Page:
juObservers and attendees of similar events will be familiar with the contentious dynamic that can develop between Chinese and Japanese or Chinese and American representatives, as highlighted at the Shangri-La Dialogue in Singapore earlier in the month. In India, Dr. Liu Zongyi of the Shanghai Institutes for International Studies (SIIS) carried China’s banner. Some of the feistiest exchanges involved his assertions that the United States had previously agreed to Chiang Kai-Shek’s claims to the South China Sea and that there were no maritime disputes in the South China Sea prior to U.S. involvement in the region in the 1960s-70s – the former rebuffed by a personal account of the post-War discussions with Chiang relayed by U.S. Pacific Fleet’s Director for Plans and Policy, W.J. Wesley. As for Liu’s latter argument, South China Sea claimants on all sides have produced a multitude of historical documents stretching back centuries, but if he was referring to the start of a more active phase of the disputes he may have the timing more accurate. Yet China’s seizure of the Paracels from South Vietnamese forces in 1974, killing 70, is probably not what he meant as an illustration of U.S. trouble-making.

In spite of these disagreements over China’s positions, the conference to its credit maintained a cordial atmosphere, with several presenters touting the benefits of establishing personal connections and dialogue over beers or cocktails – the benefits to which many CIMSEC chapters can attest. The organizers’ ringing of a concierge bell to mercilessly keep panelists to their allotted time also built a sense of shared sacrifice against a common enemy. Even by continuing to press his country’s positions Liu won some professional empathy for resoluteness in the face of near-universal criticism.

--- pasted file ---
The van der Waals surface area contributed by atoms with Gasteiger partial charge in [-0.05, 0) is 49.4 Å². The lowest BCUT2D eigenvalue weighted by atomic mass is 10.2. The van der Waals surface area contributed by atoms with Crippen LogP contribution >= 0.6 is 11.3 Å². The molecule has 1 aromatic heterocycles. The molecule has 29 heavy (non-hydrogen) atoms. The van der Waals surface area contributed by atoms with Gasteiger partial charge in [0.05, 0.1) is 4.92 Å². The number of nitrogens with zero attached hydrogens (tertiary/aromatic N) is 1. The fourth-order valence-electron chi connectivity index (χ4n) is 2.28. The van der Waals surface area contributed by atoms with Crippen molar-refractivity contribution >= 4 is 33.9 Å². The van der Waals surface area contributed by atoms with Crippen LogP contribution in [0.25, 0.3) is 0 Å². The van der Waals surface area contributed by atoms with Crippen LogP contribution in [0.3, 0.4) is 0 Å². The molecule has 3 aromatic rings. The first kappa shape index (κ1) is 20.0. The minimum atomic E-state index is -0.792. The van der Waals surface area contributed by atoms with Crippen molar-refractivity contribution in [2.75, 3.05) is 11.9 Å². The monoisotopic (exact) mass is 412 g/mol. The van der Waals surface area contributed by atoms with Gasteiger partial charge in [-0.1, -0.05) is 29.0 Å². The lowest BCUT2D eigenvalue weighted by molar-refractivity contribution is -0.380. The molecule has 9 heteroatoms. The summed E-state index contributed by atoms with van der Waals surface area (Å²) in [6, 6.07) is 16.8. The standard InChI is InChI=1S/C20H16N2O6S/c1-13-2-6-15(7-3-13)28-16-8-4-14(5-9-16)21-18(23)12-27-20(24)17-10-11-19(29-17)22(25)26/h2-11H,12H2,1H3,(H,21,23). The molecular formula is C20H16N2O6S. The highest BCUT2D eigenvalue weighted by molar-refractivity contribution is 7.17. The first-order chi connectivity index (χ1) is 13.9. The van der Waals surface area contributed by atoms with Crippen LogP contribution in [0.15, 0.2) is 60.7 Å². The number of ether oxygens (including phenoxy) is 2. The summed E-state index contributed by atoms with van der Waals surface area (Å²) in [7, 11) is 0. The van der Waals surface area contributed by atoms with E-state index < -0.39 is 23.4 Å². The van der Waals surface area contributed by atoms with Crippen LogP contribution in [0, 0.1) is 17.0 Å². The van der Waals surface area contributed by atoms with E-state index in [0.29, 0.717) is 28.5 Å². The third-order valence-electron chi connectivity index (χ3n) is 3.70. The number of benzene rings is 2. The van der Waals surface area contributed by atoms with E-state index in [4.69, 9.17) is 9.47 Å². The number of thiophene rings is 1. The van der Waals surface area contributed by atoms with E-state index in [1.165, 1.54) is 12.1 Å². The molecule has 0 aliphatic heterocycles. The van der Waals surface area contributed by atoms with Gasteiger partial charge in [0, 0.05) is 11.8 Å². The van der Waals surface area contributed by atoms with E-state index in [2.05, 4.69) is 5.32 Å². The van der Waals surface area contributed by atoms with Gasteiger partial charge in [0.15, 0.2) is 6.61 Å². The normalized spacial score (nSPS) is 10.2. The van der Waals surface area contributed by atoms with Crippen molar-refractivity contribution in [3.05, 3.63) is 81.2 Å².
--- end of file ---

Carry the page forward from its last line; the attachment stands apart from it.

For it was near-universal. If anything surprised me at the conference it was that the Indian panelists and presenters also openly disparaged both Chinese claims and their actions in the South China Sea. The 9-dash line came in for particularly sharp treatment, with one analyst noting that by the same basis of drawing lines in the water Spain could claim all lands 370 leagues west of the Cape Verde islands – with a treaty to back it up. Yet a consensus on the merits of the issues doesn’t mean India will take action. Indian participants led a robust discussion and were of divided opinion as to whether India had a national interest in getting involved in these disputes on the eastern end of the Indo-Pacific.

To be fair, it was not only China that came in for criticism. During Q+A segments Indian audience members asked why the United States is focused on destabilizing China, whether it should be viewing the region through a Cold War lens, and whether the Rebalance to the Pacific is waning. None of these questions reflect the reality or the logic of U.S. goals in the region, but they do highlight some existing perceptions.

Dr. Liu’s view of India’s role was clearer, arguing “a swing state and hedge is the best choice,” and describing newly elected Indian Prime Minister Narendra Modi in The Global Times last month as having a chance to become “India’s Nixon,” and bring about closer ties with China. The outreach to India was oddly tinged with scare tactics, however, as Liu claimed “If China was crushed, India will become the target of the U.S.,” based on a remark former Secretary of Defense Leon Panetta made calling India an “emerging threat.” Even a Pakistani newspaper acknowledged this slip-up as a gaffe.

For their part, many of the Indian representatives saw opportunities to increase already growing maritime cooperation in the region while weighing the risks of increased Chinese activity in the Indo-Pacific. Inspector General Satya Sharma, of the Indian Navy, touted India’s sustained and close cooperation with several counter-piracy efforts from East Africa to Singapore and room for closer Coast Guard collaboration in the near abroad. ORF’s Manoj Joshi and Madras Christian College’s Dr. Lawrence Prabhakar explored ways India could build its own deterrent power in the context of increased risk from increased contact with China at sea.  Prabhakar further stated that India would continue to focus primarily on bilateral relationships with regional powers, but noted several instances of developing trilateral engagements, including the upcoming Malabar exercise with the United States and Japan. At the same time, ORF’s Dr. P.K. Ghosh cautioned against expecting India to “play the role of headmaster” in setting the agendas of its neighbors at the west end of the Indo-Pacific.